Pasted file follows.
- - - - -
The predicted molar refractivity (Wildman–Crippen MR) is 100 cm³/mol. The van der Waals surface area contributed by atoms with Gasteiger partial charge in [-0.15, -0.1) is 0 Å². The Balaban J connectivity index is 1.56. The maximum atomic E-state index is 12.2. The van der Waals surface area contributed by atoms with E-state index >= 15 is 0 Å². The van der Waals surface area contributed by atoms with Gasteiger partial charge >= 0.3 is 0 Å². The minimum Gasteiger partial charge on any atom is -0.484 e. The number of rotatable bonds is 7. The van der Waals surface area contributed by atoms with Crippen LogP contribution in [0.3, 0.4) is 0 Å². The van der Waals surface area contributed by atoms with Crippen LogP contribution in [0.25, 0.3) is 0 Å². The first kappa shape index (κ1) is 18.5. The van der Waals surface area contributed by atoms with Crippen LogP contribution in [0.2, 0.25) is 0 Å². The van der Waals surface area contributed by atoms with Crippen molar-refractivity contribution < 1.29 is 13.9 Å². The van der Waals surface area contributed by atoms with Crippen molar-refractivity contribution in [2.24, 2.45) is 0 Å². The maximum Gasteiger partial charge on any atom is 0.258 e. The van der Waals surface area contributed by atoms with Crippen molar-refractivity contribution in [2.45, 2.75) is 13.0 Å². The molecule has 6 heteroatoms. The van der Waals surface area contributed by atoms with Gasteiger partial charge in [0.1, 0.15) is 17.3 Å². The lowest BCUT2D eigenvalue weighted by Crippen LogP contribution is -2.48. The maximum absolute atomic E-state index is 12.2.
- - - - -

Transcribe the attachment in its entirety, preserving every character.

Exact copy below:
The predicted molar refractivity (Wildman–Crippen MR) is 100 cm³/mol. The van der Waals surface area contributed by atoms with Gasteiger partial charge in [-0.15, -0.1) is 0 Å². The Balaban J connectivity index is 1.56. The maximum atomic E-state index is 12.2. The van der Waals surface area contributed by atoms with E-state index >= 15 is 0 Å². The van der Waals surface area contributed by atoms with Gasteiger partial charge >= 0.3 is 0 Å². The minimum Gasteiger partial charge on any atom is -0.484 e. The number of rotatable bonds is 7. The van der Waals surface area contributed by atoms with Crippen LogP contribution in [0.3, 0.4) is 0 Å². The van der Waals surface area contributed by atoms with Crippen LogP contribution in [0.25, 0.3) is 0 Å². The first kappa shape index (κ1) is 18.5. The van der Waals surface area contributed by atoms with Crippen LogP contribution in [0.2, 0.25) is 0 Å². The van der Waals surface area contributed by atoms with Crippen molar-refractivity contribution < 1.29 is 13.9 Å². The van der Waals surface area contributed by atoms with Crippen molar-refractivity contribution in [2.24, 2.45) is 0 Å². The maximum Gasteiger partial charge on any atom is 0.258 e. The van der Waals surface area contributed by atoms with Crippen molar-refractivity contribution in [2.45, 2.75) is 13.0 Å². The molecule has 6 heteroatoms. The van der Waals surface area contributed by atoms with Gasteiger partial charge in [0.1, 0.15) is 17.3 Å². The lowest BCUT2D eigenvalue weighted by Crippen LogP contribution is -2.48. The maximum absolute atomic E-state index is 12.2.